- -30- then and now (8/22/18)2
- Meet Mable at Mable's Cafe in Chaffee (8/20/18)
- Willow Grove Rockets Skate Club (8/15/18)
- Central Municipal Pool built in 1979 (8/13/18)
- Hecht's Store founder returns to Main street (8/8/18)
- Land acquired to build SEMO Port (8/6/18)
- St. Vincent's Seminary ends after 136 years (8/1/18)
ABOVE: Published May 20, 1993: Lyn Muzzy, director of the Cape Girardeau Convention and Visitors Bureau, shows the materials that feature radio talk-show host Rush Limbaugh, used to help promote Cape Girardeau, Limbaugh's hometown. Only the postcards are sold locally. (Fred Lynch photo) Story below.
BELOW: Radio talk show host Rush Limbaugh, left, shows Dan Kay of Fort Collins, Colorado, Limbaugh's newsletter, which Kay subscribed to after holding a bake sale Saturday, May 22, 1993. Kay told Limbaugh several weeks ago he couldn't afford the $29.95 price of the newsletter and Limbaugh suggested holding a bake sale to raise the money. The bake sale drew about 25,000 people to Fort Collins including Limbaugh. (Associated Press photo)
May 20, 1993 Southeast Missourian
'Bake sale' will attract ex-Cape man in Colorado
By Mark Bliss
TRINIDAD, COLORADO--Mike Bertrand grew up in Cape Girardeau, Rush Limbaugh's hometown, and he's proud of it.
So proud of it, in fact, that he and his wife, Kim, plan to drive 240 miles from their Trinidad home to Fort Collins, Colorado, to attend "Dan's Bake Sale" Saturday.
But it isn't just any bake sale; this one originated in a conversation between Limbaugh and a caller to his conservative radio talk show. The show reaches a national audience.
Limbaugh has touted the "bake sale" on his show and is planning to attend the event, which was suggested as a fund-raising scheme for a Limbaugh fan to pay for a subscription to the Limbaugh newsletter.
Thanks to Limbaugh's show, the event has received widespread publicity. Brennan's, a New Orleans' French Quarter restaurant, plans to offer some of its famous food at the "bake sale."
A die-hard Limbaugh fan, the 33-year-old Bertrand said he plans to promote Cape Girardeau by distributing Rush Limbaugh postcards, fans, and informational fliers provided by the Cape Girardeau Convention and Visitors Bureau (CVB). He's also hoping to hand out some other Limbaugh memorabilia.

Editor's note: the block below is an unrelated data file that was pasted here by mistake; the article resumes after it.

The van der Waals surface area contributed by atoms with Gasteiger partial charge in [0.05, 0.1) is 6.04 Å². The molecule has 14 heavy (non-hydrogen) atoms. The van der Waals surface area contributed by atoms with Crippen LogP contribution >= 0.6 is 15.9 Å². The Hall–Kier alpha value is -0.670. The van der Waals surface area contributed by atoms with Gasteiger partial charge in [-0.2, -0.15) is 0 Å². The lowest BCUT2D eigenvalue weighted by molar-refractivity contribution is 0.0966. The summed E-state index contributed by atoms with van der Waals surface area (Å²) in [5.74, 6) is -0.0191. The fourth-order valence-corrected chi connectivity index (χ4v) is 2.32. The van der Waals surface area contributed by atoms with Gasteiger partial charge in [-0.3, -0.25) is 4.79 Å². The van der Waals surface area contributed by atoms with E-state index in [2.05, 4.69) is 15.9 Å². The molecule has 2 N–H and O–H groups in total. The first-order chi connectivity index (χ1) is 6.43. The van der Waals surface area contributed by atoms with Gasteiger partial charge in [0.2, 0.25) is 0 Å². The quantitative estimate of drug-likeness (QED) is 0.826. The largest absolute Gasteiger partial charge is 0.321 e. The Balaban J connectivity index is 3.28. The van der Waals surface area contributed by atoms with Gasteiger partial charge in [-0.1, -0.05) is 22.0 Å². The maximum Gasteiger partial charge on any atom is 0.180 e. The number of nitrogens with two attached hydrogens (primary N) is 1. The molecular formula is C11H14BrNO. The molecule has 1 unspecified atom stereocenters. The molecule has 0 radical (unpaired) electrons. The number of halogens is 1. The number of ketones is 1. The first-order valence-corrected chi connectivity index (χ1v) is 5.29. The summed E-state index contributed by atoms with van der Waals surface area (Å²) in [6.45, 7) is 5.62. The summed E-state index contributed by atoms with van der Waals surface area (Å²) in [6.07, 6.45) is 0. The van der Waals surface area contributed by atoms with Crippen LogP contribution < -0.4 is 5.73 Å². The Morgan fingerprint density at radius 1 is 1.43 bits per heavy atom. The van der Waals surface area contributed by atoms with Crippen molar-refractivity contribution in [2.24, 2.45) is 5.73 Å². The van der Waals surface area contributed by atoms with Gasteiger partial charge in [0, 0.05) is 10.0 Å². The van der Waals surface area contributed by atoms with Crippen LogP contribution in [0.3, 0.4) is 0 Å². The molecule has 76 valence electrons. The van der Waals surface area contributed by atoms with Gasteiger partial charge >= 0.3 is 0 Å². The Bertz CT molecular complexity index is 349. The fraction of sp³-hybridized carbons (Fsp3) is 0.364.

"I thought it would be kind of neat since I grew up there and everything," said Bertrand, whose parents still live in Cape Girardeau.
Lyn Muzzy, CVB director, said the Limbaugh items are used in out-of-town promotions of Cape Girardeau and are not being distributed locally.
"I'm not promoting Rush Limbaugh," said Muzzy. "I am in the job of promoting Cape Girardeau and I do use Rush as a promotional part of it."
Bertrand graduated from Cape Central High School in 1978. In 1983, he graduated from the University of Kansas with an architectural degree.
He spent eight years in architectural practice in Albuquerque, New Mexico, before taking a job as city planner of Trinidad about a year ago. The city in southern Colorado, near the New Mexico border, has a population of about 8,500.
Bertrand enjoys talking of Limbaugh's high-voltage, conservative rhetoric. He likes preaching to the enemy.
"This area right here is a heavily Democratic area, so it is kind of fun," said Bertrand, who lives on a 75-acre ranch that's home to roaming elk, wild turkey and deer.
"You get around Boulder and they get real New Age and flaky. They are all environmental whackos," he said.
Bertrand said he enjoys listening to Limbaugh on the radio. "He's fun. Rush knows how to have good time and that's what I enjoy about him."
He said he's looking forward to the bake sale and hopes to meet Limbaugh. "This is a good opportunity to go out and have fun."
The initial idea for Dan's Bake Sale was conceived on The Rush Limbaugh Show in 1993. One caller, "Dan" from Fort Collins, Colorado, told Rush Limbaugh that he was photocopying a coworker's subscription to the Limbaugh Letter, Rush's monthly magazine that covers current events. The reason was that Dan's wife was not a fan of the show, and would not allocate the funds needed from the family budget to subscribe to the Letter. Limbaugh light-heartedly informed Dan that he disapproves his photocopying printed material, and offhandedly suggested that Dan organize a bake sale to raise funds for a subscription, spoofing then-recent bake sales to raise funds to reduce the national debt.
After Dan's call ended, the next caller to the show stated that he felt Rush was a bit harsh, and that he intended to attend Dan's Bake Sale. Rush again dismissed the topic. The next caller stated that he would like to attend Dan's Bake Sale. Rush repeatedly announced they would take no more "bake sale" calls but the gig was on and everyone calling in for the next week or so put in a plug for Dan's Bake Sale.
Limbaugh never seriously proposed a Bake Sale and neither did "Dan." But the landslide of support for Dan and his bake sale was on. Eventually, some 65,000 people from all over the United States and as far away as Australia showed up in Fort Collins for Dan's Bake Sale. Jay Leno even made jokes about it on The Tonight Show.
Limbaugh attended, and had a brief presentation, giving Dan his first issue of his subscription.
Dan considered making it an annual event, but agreed with Limbaugh's assessment that the original just could never again be replicated.